to fall back about 100 yards. A portion of this brigade gallantly clung to the works till overpowered and captured. When preparing to reform the Second Brigade for another charge, I received information from General Davis that he had ordered Colonel Este's brigade, of Baird's division, to support me. As it was fresh and well formed I placed it in position for a charge, when General Baird arrived and gallantly led it himself. It is an agreeable duty that I perform in saying that the conduct of this brigade was truly admirable, and that they deserved the success they achieved. Colonel Este deserves promotion for his gallantry and good management. The Third Brigade continued the fight till every rebel was driven or dragged from the works. The Thirty-eighth Indiana Volunteer Infantry, Lieutenant-Colonel Griffin commanding, deserves great credit in this part of the fight, as they had to contend almost alone against a very obstinate foe strongly intrenched. The enemy having lost his w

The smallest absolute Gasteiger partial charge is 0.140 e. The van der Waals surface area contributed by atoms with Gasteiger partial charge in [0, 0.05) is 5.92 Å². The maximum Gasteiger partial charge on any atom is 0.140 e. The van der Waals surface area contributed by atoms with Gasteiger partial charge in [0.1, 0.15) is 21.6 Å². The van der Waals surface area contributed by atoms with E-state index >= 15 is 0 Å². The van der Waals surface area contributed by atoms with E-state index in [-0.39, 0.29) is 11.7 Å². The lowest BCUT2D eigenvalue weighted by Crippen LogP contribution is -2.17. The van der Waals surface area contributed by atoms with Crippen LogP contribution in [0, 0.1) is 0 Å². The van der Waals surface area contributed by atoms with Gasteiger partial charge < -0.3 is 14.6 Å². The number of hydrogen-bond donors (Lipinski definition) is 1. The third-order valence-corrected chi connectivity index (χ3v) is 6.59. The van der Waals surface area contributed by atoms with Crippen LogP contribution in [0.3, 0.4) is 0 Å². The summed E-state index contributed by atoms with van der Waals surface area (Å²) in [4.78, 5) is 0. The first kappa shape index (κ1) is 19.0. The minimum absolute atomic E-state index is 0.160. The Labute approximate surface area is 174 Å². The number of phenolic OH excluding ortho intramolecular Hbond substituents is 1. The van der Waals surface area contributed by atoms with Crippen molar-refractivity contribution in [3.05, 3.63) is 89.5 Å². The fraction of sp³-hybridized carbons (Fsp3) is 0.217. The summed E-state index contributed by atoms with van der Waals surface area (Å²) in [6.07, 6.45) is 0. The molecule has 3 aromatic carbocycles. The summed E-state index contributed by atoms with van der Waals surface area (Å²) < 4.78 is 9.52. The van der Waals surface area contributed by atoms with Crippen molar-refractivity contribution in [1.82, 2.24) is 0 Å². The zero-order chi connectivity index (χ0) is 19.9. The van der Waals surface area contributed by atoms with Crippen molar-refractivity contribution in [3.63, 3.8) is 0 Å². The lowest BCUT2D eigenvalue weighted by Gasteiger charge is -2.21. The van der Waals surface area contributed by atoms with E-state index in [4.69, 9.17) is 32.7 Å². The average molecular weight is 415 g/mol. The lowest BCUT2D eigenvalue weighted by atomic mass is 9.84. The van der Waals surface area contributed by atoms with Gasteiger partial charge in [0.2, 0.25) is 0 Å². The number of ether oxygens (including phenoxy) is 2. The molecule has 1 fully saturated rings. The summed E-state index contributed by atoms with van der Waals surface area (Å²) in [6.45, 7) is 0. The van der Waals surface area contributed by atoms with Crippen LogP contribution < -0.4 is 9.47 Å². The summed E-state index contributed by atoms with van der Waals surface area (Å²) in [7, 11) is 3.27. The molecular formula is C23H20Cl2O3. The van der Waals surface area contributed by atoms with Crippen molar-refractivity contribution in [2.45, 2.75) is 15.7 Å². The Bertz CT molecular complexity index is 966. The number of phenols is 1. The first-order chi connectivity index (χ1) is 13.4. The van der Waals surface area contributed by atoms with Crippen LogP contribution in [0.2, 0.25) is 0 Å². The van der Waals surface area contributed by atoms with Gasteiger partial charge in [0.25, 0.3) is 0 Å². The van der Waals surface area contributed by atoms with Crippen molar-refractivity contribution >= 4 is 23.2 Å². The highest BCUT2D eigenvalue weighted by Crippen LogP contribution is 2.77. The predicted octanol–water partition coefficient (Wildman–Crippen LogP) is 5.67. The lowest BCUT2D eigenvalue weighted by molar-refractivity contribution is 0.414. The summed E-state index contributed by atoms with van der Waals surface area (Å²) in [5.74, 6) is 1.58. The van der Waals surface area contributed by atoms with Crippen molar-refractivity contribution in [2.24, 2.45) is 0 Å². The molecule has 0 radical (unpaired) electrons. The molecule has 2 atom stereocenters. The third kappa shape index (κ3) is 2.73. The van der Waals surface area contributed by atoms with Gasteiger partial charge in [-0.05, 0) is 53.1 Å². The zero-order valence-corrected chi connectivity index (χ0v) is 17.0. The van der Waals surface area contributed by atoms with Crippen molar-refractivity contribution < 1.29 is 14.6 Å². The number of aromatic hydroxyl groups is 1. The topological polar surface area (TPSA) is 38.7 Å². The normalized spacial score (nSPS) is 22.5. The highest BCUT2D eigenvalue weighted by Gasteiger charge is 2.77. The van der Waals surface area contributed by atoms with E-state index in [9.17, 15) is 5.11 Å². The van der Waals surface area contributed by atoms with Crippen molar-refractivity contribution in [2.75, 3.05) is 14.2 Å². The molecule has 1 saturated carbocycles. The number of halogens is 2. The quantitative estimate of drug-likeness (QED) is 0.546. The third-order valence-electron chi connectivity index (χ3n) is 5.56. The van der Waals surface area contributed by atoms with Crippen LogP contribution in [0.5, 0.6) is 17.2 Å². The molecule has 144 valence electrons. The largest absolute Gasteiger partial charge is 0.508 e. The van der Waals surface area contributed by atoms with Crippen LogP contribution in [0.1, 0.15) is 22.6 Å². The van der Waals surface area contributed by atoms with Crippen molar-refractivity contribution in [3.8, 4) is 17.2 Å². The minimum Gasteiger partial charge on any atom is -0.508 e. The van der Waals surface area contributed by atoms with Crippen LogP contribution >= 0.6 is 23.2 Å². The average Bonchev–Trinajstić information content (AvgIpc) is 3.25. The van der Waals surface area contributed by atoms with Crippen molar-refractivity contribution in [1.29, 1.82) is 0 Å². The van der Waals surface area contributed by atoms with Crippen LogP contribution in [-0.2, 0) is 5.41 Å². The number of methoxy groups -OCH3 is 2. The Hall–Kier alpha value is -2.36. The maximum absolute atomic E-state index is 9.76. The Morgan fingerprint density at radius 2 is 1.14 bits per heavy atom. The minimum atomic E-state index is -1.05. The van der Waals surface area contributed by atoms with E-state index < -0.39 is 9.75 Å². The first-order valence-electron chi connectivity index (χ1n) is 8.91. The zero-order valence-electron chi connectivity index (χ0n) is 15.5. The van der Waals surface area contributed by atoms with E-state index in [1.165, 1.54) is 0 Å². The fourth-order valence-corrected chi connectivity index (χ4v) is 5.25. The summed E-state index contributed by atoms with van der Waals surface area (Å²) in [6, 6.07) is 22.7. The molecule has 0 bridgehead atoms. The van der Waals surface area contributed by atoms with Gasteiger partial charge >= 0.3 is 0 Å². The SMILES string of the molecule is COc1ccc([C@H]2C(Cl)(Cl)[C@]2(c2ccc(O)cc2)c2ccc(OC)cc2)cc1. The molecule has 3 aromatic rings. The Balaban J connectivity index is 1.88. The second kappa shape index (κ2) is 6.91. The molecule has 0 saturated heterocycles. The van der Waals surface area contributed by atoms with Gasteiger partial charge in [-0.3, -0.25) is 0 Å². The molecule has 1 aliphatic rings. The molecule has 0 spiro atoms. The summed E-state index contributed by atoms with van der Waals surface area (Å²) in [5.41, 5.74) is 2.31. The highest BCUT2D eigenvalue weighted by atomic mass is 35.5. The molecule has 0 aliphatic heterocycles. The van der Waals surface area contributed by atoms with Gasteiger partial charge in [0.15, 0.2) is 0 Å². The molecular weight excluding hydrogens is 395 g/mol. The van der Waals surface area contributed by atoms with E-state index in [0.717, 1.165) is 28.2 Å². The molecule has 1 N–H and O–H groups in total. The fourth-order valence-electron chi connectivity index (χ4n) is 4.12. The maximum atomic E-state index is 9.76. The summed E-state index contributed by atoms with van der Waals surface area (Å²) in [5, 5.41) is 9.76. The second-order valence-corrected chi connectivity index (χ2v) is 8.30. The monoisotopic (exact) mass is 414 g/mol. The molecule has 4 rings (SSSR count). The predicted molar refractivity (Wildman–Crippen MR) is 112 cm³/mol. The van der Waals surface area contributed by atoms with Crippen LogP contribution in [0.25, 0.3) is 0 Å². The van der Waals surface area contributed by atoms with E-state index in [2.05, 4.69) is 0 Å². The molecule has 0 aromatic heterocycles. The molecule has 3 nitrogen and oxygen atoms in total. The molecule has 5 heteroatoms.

The Atlanta (Georgia) Campaign: May 1 - September 8, 1864., Part I: General Report. (ed. Maj. George B. Davis, Mr. Leslie J. Perry, Mr. Joseph W. Kirkley), chapter 101 (search)
the rebel line then advancing, and the regiment moved forward about 100 yards, and, in conjunction with Ninety-fourth Ohio and Twenty-first Wisconsin formed a flank line and threw up, works. Remained in this position to 2d June, nothing further of importance occurring than some light skirmishing. June 2, advanced line by swinging to the right; center of regiment rested at an old house on the prolongation of general line; constructed works and was then relieved by Thirty-eighth Ohio, Colonel Este's brigade, Third Division. With the brigade the regiment retired into a woods, a small distance to the rear, and rested. Nothing further of interest occurred until the 6th of June; on this day marched in the direction of Kenesaw Mountain about five miles and bivouacked; nothing worthy of notice occurring in the interim. On the — June marched about three miles toward Kenesaw Mountain and camped. From this time to the 17th June, the regiment with the brigade being in reserve, nothing wo
The Atlanta (Georgia) Campaign: May 1 - September 8, 1864., Part I: General Report. (ed. Maj. George B. Davis, Mr. Leslie J. Perry, Mr. Joseph W. Kirkley), chapter 108 (search)